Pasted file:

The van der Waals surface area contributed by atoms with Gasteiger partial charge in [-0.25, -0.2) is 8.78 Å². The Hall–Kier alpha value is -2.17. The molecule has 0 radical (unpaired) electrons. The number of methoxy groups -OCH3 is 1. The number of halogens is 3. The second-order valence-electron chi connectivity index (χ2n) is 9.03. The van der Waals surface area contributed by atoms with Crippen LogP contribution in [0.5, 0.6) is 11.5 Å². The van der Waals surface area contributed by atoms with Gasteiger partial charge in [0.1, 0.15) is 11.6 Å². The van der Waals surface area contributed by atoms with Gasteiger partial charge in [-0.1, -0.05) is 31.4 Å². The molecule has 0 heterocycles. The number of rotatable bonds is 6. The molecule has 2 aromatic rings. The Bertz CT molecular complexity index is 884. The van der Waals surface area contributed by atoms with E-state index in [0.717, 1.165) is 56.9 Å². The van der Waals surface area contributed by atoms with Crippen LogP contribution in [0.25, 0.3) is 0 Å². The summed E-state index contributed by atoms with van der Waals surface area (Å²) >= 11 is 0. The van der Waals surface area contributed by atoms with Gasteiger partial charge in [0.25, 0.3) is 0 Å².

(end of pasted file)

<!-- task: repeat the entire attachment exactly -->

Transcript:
The van der Waals surface area contributed by atoms with Gasteiger partial charge in [-0.25, -0.2) is 8.78 Å². The Hall–Kier alpha value is -2.17. The molecule has 0 radical (unpaired) electrons. The number of methoxy groups -OCH3 is 1. The number of halogens is 3. The second-order valence-electron chi connectivity index (χ2n) is 9.03. The van der Waals surface area contributed by atoms with Crippen LogP contribution in [0.5, 0.6) is 11.5 Å². The van der Waals surface area contributed by atoms with Gasteiger partial charge in [0.1, 0.15) is 11.6 Å². The van der Waals surface area contributed by atoms with Gasteiger partial charge in [-0.1, -0.05) is 31.4 Å². The molecule has 0 heterocycles. The number of rotatable bonds is 6. The molecule has 2 aromatic rings. The Bertz CT molecular complexity index is 884. The van der Waals surface area contributed by atoms with E-state index in [0.717, 1.165) is 56.9 Å². The van der Waals surface area contributed by atoms with Crippen LogP contribution in [0.25, 0.3) is 0 Å². The summed E-state index contributed by atoms with van der Waals surface area (Å²) >= 11 is 0. The van der Waals surface area contributed by atoms with Gasteiger partial charge in [0.25, 0.3) is 0 Å².